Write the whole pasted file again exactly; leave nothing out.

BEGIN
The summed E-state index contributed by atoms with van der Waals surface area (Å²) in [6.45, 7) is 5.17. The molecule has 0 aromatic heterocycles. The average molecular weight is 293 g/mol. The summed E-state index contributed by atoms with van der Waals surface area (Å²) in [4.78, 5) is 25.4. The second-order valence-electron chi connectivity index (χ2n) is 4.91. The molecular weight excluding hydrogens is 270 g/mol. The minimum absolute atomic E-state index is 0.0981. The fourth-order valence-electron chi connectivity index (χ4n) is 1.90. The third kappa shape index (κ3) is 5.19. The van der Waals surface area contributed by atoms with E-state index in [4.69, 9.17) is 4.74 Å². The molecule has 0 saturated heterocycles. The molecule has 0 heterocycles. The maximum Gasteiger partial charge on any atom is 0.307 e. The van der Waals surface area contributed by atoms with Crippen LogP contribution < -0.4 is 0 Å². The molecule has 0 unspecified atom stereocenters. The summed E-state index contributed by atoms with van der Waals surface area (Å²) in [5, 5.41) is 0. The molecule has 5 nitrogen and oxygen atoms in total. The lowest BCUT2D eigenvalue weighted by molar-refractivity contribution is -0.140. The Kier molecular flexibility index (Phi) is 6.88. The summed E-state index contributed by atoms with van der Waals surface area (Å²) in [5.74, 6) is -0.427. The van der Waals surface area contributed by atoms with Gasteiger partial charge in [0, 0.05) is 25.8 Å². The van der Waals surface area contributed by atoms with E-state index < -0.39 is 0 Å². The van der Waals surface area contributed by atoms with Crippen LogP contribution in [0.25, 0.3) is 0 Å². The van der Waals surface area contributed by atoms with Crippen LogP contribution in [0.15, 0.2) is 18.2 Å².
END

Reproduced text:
The summed E-state index contributed by atoms with van der Waals surface area (Å²) in [6.45, 7) is 5.17. The molecule has 0 aromatic heterocycles. The average molecular weight is 293 g/mol. The summed E-state index contributed by atoms with van der Waals surface area (Å²) in [4.78, 5) is 25.4. The second-order valence-electron chi connectivity index (χ2n) is 4.91. The molecular weight excluding hydrogens is 270 g/mol. The minimum absolute atomic E-state index is 0.0981. The fourth-order valence-electron chi connectivity index (χ4n) is 1.90. The third kappa shape index (κ3) is 5.19. The van der Waals surface area contributed by atoms with E-state index in [4.69, 9.17) is 4.74 Å². The molecule has 0 saturated heterocycles. The molecule has 0 heterocycles. The maximum Gasteiger partial charge on any atom is 0.307 e. The van der Waals surface area contributed by atoms with Crippen LogP contribution < -0.4 is 0 Å². The molecule has 0 unspecified atom stereocenters. The summed E-state index contributed by atoms with van der Waals surface area (Å²) in [5, 5.41) is 0. The molecule has 5 nitrogen and oxygen atoms in total. The lowest BCUT2D eigenvalue weighted by molar-refractivity contribution is -0.140. The Kier molecular flexibility index (Phi) is 6.88. The summed E-state index contributed by atoms with van der Waals surface area (Å²) in [5.74, 6) is -0.427. The van der Waals surface area contributed by atoms with Gasteiger partial charge in [0, 0.05) is 25.8 Å². The van der Waals surface area contributed by atoms with E-state index < -0.39 is 0 Å². The van der Waals surface area contributed by atoms with Crippen LogP contribution in [0.25, 0.3) is 0 Å². The van der Waals surface area contributed by atoms with Crippen LogP contribution in [0.15, 0.2) is 18.2 Å².